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I usually find discussions of non-gender-specific pronoun choice tedious, and they are usually off-topic. I mean we've solved that one already, haven't we?
But yesterday I was helping a pediatrician friend with some instruction sheets that she hands to mothers of newborns, and this presented an interesting challenge.
First, the audience is cognitively impaired. I'm not being facetious. New mothers are almost always sleep-deprived. Further, their brains are soaking in high levels of all sorts of wonderful hormones that help them bond with their babies but that do nothing for their reading abilities. (Think about writing for people who have to understand written instructions while they are inebriated and everyone around them is screaming gibberish.)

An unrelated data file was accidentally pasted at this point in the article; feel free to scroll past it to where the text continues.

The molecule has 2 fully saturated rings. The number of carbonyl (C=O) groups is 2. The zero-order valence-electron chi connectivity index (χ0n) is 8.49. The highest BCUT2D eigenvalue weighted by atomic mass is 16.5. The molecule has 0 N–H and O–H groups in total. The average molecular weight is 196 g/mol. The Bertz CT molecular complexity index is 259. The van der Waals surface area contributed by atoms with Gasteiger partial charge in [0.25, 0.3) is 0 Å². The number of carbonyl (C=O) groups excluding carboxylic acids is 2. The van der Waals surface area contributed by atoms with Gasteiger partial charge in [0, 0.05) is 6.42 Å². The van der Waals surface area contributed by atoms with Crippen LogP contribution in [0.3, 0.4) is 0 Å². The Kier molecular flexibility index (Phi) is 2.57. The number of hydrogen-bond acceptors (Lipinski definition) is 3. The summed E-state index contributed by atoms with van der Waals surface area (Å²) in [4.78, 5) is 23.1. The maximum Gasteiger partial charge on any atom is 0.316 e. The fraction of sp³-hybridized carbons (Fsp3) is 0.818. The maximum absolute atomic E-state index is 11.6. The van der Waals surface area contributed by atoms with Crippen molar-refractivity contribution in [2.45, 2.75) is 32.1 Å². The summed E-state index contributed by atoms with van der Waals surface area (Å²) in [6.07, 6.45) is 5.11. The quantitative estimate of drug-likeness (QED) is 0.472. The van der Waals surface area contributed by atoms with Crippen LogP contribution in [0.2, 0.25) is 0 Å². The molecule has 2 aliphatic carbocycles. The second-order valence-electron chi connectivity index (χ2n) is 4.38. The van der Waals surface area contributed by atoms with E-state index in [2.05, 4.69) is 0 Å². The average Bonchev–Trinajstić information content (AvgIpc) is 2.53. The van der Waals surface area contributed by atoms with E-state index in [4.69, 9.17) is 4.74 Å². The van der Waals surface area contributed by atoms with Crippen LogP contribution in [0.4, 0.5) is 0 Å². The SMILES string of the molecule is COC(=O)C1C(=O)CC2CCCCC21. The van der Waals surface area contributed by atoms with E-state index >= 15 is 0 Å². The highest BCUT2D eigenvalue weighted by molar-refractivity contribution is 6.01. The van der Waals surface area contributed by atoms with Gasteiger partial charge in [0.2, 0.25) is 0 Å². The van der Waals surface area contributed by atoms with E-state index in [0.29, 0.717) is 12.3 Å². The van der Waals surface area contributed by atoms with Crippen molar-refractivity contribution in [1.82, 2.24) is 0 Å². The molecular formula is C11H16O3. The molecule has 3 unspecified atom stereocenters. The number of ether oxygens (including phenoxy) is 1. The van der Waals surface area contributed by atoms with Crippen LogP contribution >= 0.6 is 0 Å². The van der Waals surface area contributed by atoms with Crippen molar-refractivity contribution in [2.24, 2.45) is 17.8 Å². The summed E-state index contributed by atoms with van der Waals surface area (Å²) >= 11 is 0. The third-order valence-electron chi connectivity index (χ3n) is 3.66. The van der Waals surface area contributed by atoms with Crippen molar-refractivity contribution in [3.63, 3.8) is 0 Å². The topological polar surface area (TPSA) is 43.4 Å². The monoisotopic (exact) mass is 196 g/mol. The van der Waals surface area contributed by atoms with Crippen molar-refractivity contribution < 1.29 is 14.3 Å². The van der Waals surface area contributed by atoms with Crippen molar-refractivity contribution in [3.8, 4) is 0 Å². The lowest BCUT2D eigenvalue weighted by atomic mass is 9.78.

The question on the floor was how to refer to the baby. "Baby this" and "Baby that" and "Baby the other thing" gets tedious and does not aid readability. The pediatrician's simplifying convention of always referring to mother as she and baby as he, which is fine for professional literature, does not work when you are addressing the mother of a girl. (Aside from the fact that politically sensitive mothers would be offended, cognitively impaired mothers would just be confused.) And using they, while I can justify it on historical grounds and don't mind using it in business writing, similarly won't cut it with mothers.
The solution? Two versions of every handout, one for boys, one for girls. We'll cross the bridge of boy-girl twins when we come to it.
The cost? Nothing. These are produced a few copies at a time, not printed by the thousand; or they are emailed as PDFs.
Maintenance? Well, I suppose I could use this as a practice exercise for XML. Yeah, I think I'll do that. But, in the meantime, these are one-page documents; so it's not a big deal to revise one master version and then use search and replace to do one for the other gender. (I'd have said the other s_x, but you know those email filters.)
I was kinda pleased with myself for coming up with this workaround, and I wanted to share ;-)
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